I thought Trump was a loser in the Republican debate (though it's also true he got particularly tough questions) and lost stature. I thought Jeb Bush did okay. I thought two people did better than expected. One is John Kasich, who had two of the freshest answers of the evening, about poverty and about same-sex marriage. I doubt Kasich will be the nominee, but since he's from the swing state of Ohio he's a strong contender for running mate. Then I thought Marco Rubio also did well, speaking smoothly and articulately. The other candidates I thought mostly seemed to shrink on the stage. Actually, the people I was most impressed with were the questioners--bravo to them for asking tough, smart, provocative questions.Here's a fact check of the debate.
Alex Knepper's take:
Winners: Kasich, Rubio, Christie, Trump, Paul
Losers: Jeb!, Walker, Carson, Huckabee, Cruz
Kasich was energetic, thoughtful, and also intriguing, since he still feels 'fresh,' as the last candidate to announce. I could see him drawing support away from the underwhelming and boring Jeb!, who at one point seemed like he actually lost his train of thought.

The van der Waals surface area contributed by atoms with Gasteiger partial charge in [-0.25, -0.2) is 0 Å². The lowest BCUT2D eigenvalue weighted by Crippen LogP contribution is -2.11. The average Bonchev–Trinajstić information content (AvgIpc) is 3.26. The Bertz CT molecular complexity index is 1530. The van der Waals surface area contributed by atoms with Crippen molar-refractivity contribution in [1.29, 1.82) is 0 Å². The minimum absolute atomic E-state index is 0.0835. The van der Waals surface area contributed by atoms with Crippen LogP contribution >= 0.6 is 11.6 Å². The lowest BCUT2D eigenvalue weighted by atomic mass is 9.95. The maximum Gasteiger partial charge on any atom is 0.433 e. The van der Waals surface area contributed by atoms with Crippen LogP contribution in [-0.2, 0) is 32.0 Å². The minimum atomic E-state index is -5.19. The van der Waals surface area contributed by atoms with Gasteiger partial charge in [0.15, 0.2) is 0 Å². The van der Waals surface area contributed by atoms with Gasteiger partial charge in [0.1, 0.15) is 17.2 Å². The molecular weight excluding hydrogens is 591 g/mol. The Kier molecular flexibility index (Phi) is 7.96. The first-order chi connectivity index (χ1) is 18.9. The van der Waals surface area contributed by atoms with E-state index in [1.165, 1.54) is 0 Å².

But no one was more boring than Walker, who mostly just blended in. Christie was the one who brought the fireworks -- but he also showed a willingness to distinguish himself from the others by promising to tackle entitlement reform. That could have been part of a winning message had he not imploded last year!
Paul actually got the better of the exchange with Christie over the NSA, much as it pains me to say. Paul did well for himself because he, too, distinguished himself from the others -- he owned his heterodox foreign policy stances proudly. Carson, on the other hand, looked amateurish not only on foreign policy but on policy generally. He really had no business being on that stage.
Neither did Trump, but he answered his questions about as well as he could have while still being true to his personality. He didn't shine, but he didn't say or do anything that would alienate his current supporters. If he did anything obviously wrong, it was that he too often seemed like he was yelling. Sure, he evaded his questions, but so did everyone, at some point. This was Trump's first time in the ring with successful national politicians and he held his own.
Rubio delivered solid answers to most of his questions, but did himself a disservice when he decided to fully own his Huckabee-style social conservatism, ranting about "murdering babies" and the "barbarism" of our age. Cruz was surprisingly restrained and felt increasingly irrelevant as the debate went on -- which is a good way to describe his campaign generally, so far.